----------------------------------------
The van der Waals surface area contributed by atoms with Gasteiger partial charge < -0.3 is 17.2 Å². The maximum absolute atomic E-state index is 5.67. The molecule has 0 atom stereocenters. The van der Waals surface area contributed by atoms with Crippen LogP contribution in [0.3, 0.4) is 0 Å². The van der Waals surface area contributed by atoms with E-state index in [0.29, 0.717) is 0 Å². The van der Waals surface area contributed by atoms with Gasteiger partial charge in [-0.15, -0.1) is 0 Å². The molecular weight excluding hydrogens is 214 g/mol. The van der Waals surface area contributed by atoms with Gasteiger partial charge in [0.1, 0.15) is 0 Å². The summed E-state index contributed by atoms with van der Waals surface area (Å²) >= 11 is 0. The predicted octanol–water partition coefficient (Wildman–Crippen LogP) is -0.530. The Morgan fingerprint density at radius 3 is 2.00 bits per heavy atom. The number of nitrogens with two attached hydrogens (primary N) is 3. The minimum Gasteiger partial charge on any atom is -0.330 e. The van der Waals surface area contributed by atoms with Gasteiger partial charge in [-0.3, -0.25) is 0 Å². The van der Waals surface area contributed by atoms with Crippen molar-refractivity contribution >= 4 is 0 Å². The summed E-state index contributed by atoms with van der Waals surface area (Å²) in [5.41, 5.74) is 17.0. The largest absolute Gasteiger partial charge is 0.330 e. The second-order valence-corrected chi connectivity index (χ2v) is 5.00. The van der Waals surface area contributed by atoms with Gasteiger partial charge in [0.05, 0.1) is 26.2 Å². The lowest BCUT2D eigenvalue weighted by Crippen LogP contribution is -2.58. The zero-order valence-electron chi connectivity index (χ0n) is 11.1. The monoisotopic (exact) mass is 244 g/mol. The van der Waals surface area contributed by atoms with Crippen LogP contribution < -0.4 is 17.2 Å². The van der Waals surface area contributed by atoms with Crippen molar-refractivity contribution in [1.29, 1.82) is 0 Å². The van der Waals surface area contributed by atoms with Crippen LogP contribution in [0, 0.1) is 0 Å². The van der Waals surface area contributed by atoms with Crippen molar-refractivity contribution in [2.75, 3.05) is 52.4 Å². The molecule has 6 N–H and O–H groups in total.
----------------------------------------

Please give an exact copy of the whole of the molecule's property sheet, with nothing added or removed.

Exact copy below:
The van der Waals surface area contributed by atoms with Gasteiger partial charge < -0.3 is 17.2 Å². The maximum absolute atomic E-state index is 5.67. The molecule has 0 atom stereocenters. The van der Waals surface area contributed by atoms with Crippen LogP contribution in [0.3, 0.4) is 0 Å². The van der Waals surface area contributed by atoms with E-state index in [0.29, 0.717) is 0 Å². The van der Waals surface area contributed by atoms with Gasteiger partial charge in [-0.15, -0.1) is 0 Å². The molecular weight excluding hydrogens is 214 g/mol. The van der Waals surface area contributed by atoms with Gasteiger partial charge in [0.1, 0.15) is 0 Å². The summed E-state index contributed by atoms with van der Waals surface area (Å²) >= 11 is 0. The predicted octanol–water partition coefficient (Wildman–Crippen LogP) is -0.530. The Morgan fingerprint density at radius 3 is 2.00 bits per heavy atom. The number of nitrogens with two attached hydrogens (primary N) is 3. The minimum Gasteiger partial charge on any atom is -0.330 e. The van der Waals surface area contributed by atoms with Gasteiger partial charge in [-0.3, -0.25) is 0 Å². The van der Waals surface area contributed by atoms with Crippen molar-refractivity contribution >= 4 is 0 Å². The summed E-state index contributed by atoms with van der Waals surface area (Å²) in [5.41, 5.74) is 17.0. The largest absolute Gasteiger partial charge is 0.330 e. The second-order valence-corrected chi connectivity index (χ2v) is 5.00. The van der Waals surface area contributed by atoms with Gasteiger partial charge in [0.05, 0.1) is 26.2 Å². The lowest BCUT2D eigenvalue weighted by Crippen LogP contribution is -2.58. The zero-order valence-electron chi connectivity index (χ0n) is 11.1. The monoisotopic (exact) mass is 244 g/mol. The van der Waals surface area contributed by atoms with Crippen LogP contribution < -0.4 is 17.2 Å². The van der Waals surface area contributed by atoms with Crippen molar-refractivity contribution in [1.29, 1.82) is 0 Å². The van der Waals surface area contributed by atoms with Crippen LogP contribution in [0, 0.1) is 0 Å². The van der Waals surface area contributed by atoms with Crippen molar-refractivity contribution in [2.75, 3.05) is 52.4 Å². The molecule has 6 N–H and O–H groups in total.